14 Major Retailers Closing Stores in 2024


As the retail landscape continues to evolve, 2024 has seen several major retailers closing stores, shutting down entirely, or gearing up for an online presence. Economic pressures, changing consumer habits, and the rise of e-commerce have forced these companies to reevaluate their strategies. These closures not only impact the economy but also affect the lives of employees and customers alike. Let’s look into the stories behind 14 significant retailers scaling back or ceasing operations this year in order to understand the broader implications of these changes.

Dollar Tree and Family Dollar


Dollar Tree, which owns Family Dollar, is closing 600 Family Dollar stores in the first half of 2024, with an additional 370 set to close upon lease expiration. The closures are attributed to years of mismanagement, poor store conditions, and competition from other discount retailers like Dollar General and Walmart. Inflation has further impacted Family Dollar’s customer base and profits.

Rite Aid


This drug store chain is closing many locations due to financial difficulties exacerbated by the COVID-19 pandemic and fierce competition from larger chains like CVS and Walgreens. The rise of mail-order pharmacies and online health services has further reduced foot traffic in physical stores. The closures particularly affect rural areas where Rite Aid often serves as a primary pharmacy, impacting those communities’ access to healthcare and jobs.



The retailer plans to shut down approximately 150 “underproductive” U.S. stores through 2026, including 50 locations in 2024. The decline in traditional mall traffic and a significant shift towards online shopping has severely impacted its sales. Macy’s has tried to adapt by enhancing its digital presence, but the cost savings from closing on-site stores are crucial to its survival strategy.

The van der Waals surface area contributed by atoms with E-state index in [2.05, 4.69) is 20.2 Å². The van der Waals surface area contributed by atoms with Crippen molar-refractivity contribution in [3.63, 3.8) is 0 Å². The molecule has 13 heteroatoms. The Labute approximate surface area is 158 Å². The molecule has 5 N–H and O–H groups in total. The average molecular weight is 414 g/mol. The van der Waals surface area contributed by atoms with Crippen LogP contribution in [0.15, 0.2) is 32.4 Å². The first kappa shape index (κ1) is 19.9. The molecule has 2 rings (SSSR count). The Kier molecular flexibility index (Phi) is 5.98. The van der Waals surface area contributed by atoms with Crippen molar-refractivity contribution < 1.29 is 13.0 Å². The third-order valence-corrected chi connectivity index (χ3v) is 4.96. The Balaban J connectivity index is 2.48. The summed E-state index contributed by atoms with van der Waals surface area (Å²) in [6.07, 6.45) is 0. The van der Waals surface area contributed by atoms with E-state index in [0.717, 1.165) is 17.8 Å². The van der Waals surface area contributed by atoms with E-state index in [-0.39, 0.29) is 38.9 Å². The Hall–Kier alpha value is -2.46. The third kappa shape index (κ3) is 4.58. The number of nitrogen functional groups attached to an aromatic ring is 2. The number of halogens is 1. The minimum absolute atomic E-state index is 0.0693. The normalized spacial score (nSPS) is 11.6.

Neiman Marcus

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Neiman Marcus is closing some of its Last Call outlet stores to focus on its core luxury business following bankruptcy restructuring. The decision is driven by the need to streamline operations and enhance profitability.



The supermarket giant has shuttered six stores so far this year, with closures affecting locations in California, Maryland, Ohio, and San Diego. The company aims to shut down underperforming locations that do not meet their financial expectations, citing historical and current financial performance as a key factor.

Best Buy


Best Buy, the well-known electronics retailer, plans to close 10 to 15 stores by 2025. This decision follows the closure of 24 stores in the previous fiscal year. The company is shifting its focus to enhance the customer experience by transitioning from larger stores to smaller, more vibrant layouts in markets where it currently lacks a physical presence.

Victoria’s Secret

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Victoria’s Secret is closing 50 stores in 2024 as it struggles with declining sales and an evolving market that favors more inclusive and comfortable lingerie brands. The company has faced backlash over its branding and marketing strategies, leading to a notable drop in customer loyalty. These closures are part of a broader effort to rebrand and restructure the company, impacting employees and reducing the presence of its iconic stores in malls.

Outdoor Voices